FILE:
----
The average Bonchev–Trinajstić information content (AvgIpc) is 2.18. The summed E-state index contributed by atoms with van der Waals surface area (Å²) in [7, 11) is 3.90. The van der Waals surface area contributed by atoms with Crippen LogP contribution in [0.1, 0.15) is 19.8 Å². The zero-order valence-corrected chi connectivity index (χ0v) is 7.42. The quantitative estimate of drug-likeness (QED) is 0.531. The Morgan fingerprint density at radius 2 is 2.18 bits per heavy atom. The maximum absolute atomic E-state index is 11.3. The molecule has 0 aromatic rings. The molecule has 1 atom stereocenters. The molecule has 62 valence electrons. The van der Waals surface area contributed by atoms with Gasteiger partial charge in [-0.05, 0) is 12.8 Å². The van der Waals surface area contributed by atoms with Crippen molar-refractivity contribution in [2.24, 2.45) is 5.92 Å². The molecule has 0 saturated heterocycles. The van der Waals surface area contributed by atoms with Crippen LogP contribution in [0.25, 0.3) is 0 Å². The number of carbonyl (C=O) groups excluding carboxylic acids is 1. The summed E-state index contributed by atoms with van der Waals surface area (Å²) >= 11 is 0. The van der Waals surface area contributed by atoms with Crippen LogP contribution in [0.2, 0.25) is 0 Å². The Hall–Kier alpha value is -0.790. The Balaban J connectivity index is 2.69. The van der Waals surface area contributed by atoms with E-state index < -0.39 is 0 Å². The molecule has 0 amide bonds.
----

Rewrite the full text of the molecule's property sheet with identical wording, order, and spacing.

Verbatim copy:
The average Bonchev–Trinajstić information content (AvgIpc) is 2.18. The summed E-state index contributed by atoms with van der Waals surface area (Å²) in [7, 11) is 3.90. The van der Waals surface area contributed by atoms with Crippen LogP contribution in [0.1, 0.15) is 19.8 Å². The zero-order valence-corrected chi connectivity index (χ0v) is 7.42. The quantitative estimate of drug-likeness (QED) is 0.531. The Morgan fingerprint density at radius 2 is 2.18 bits per heavy atom. The maximum absolute atomic E-state index is 11.3. The molecule has 0 aromatic rings. The molecule has 1 atom stereocenters. The molecule has 62 valence electrons. The van der Waals surface area contributed by atoms with Gasteiger partial charge in [-0.05, 0) is 12.8 Å². The van der Waals surface area contributed by atoms with Crippen molar-refractivity contribution in [2.24, 2.45) is 5.92 Å². The molecule has 0 saturated heterocycles. The van der Waals surface area contributed by atoms with Crippen LogP contribution in [0.25, 0.3) is 0 Å². The number of carbonyl (C=O) groups excluding carboxylic acids is 1. The summed E-state index contributed by atoms with van der Waals surface area (Å²) >= 11 is 0. The van der Waals surface area contributed by atoms with Crippen LogP contribution in [0.2, 0.25) is 0 Å². The Hall–Kier alpha value is -0.790. The Balaban J connectivity index is 2.69. The van der Waals surface area contributed by atoms with E-state index < -0.39 is 0 Å². The molecule has 0 amide bonds.